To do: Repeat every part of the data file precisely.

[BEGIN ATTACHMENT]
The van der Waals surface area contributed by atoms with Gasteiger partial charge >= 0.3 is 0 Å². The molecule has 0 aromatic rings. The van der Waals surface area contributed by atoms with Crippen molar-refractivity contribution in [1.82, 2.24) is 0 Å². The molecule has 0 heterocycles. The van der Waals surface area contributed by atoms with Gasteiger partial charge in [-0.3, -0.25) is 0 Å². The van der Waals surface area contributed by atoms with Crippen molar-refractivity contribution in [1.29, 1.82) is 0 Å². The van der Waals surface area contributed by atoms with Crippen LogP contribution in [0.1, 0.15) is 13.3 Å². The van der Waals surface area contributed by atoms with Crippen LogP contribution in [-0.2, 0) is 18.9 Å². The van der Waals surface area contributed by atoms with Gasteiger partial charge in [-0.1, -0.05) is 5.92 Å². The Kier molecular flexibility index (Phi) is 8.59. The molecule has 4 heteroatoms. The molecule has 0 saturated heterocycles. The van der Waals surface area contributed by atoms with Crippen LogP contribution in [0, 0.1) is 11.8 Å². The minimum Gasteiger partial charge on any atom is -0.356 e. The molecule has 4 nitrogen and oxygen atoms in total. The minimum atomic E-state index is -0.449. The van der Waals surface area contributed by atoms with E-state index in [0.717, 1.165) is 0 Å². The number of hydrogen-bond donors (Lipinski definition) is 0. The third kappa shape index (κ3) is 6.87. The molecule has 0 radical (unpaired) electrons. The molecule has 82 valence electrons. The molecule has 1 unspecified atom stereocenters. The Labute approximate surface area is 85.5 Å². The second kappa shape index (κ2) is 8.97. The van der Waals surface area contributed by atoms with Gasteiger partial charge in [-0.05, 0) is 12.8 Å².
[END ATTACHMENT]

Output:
The van der Waals surface area contributed by atoms with Gasteiger partial charge >= 0.3 is 0 Å². The molecule has 0 aromatic rings. The van der Waals surface area contributed by atoms with Crippen molar-refractivity contribution in [1.82, 2.24) is 0 Å². The molecule has 0 heterocycles. The van der Waals surface area contributed by atoms with Gasteiger partial charge in [-0.3, -0.25) is 0 Å². The van der Waals surface area contributed by atoms with Crippen molar-refractivity contribution in [1.29, 1.82) is 0 Å². The van der Waals surface area contributed by atoms with Crippen LogP contribution in [0.1, 0.15) is 13.3 Å². The van der Waals surface area contributed by atoms with Crippen LogP contribution in [-0.2, 0) is 18.9 Å². The van der Waals surface area contributed by atoms with Gasteiger partial charge in [-0.1, -0.05) is 5.92 Å². The Kier molecular flexibility index (Phi) is 8.59. The molecule has 4 heteroatoms. The molecule has 0 saturated heterocycles. The van der Waals surface area contributed by atoms with Crippen LogP contribution in [0, 0.1) is 11.8 Å². The minimum Gasteiger partial charge on any atom is -0.356 e. The molecule has 4 nitrogen and oxygen atoms in total. The minimum atomic E-state index is -0.449. The van der Waals surface area contributed by atoms with E-state index in [0.717, 1.165) is 0 Å². The number of hydrogen-bond donors (Lipinski definition) is 0. The third kappa shape index (κ3) is 6.87. The molecule has 0 radical (unpaired) electrons. The molecule has 82 valence electrons. The molecule has 1 unspecified atom stereocenters. The Labute approximate surface area is 85.5 Å². The second kappa shape index (κ2) is 8.97. The van der Waals surface area contributed by atoms with Gasteiger partial charge in [-0.05, 0) is 12.8 Å².